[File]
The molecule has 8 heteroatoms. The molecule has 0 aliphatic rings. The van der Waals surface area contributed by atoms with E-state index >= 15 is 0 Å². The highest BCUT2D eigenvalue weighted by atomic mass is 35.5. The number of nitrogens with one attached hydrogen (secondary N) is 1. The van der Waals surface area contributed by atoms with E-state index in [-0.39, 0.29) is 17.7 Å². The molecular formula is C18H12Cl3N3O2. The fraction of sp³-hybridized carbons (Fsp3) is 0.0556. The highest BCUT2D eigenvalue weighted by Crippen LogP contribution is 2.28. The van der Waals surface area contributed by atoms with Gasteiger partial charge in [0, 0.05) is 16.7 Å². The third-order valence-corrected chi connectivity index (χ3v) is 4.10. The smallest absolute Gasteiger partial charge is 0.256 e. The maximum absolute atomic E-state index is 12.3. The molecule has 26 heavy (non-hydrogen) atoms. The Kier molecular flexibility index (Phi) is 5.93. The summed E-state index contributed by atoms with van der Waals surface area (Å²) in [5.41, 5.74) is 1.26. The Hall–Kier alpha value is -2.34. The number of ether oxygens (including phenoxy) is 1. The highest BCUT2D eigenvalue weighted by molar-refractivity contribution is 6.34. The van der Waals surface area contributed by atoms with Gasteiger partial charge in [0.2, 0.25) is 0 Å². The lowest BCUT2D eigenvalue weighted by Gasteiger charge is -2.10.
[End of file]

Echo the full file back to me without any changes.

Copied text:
The molecule has 8 heteroatoms. The molecule has 0 aliphatic rings. The van der Waals surface area contributed by atoms with E-state index >= 15 is 0 Å². The highest BCUT2D eigenvalue weighted by atomic mass is 35.5. The number of nitrogens with one attached hydrogen (secondary N) is 1. The van der Waals surface area contributed by atoms with E-state index in [-0.39, 0.29) is 17.7 Å². The molecular formula is C18H12Cl3N3O2. The fraction of sp³-hybridized carbons (Fsp3) is 0.0556. The highest BCUT2D eigenvalue weighted by Crippen LogP contribution is 2.28. The van der Waals surface area contributed by atoms with Gasteiger partial charge in [0, 0.05) is 16.7 Å². The third-order valence-corrected chi connectivity index (χ3v) is 4.10. The smallest absolute Gasteiger partial charge is 0.256 e. The maximum absolute atomic E-state index is 12.3. The molecule has 26 heavy (non-hydrogen) atoms. The Kier molecular flexibility index (Phi) is 5.93. The summed E-state index contributed by atoms with van der Waals surface area (Å²) in [5.41, 5.74) is 1.26. The Hall–Kier alpha value is -2.34. The number of ether oxygens (including phenoxy) is 1. The highest BCUT2D eigenvalue weighted by molar-refractivity contribution is 6.34. The van der Waals surface area contributed by atoms with Gasteiger partial charge in [0.2, 0.25) is 0 Å². The lowest BCUT2D eigenvalue weighted by Gasteiger charge is -2.10.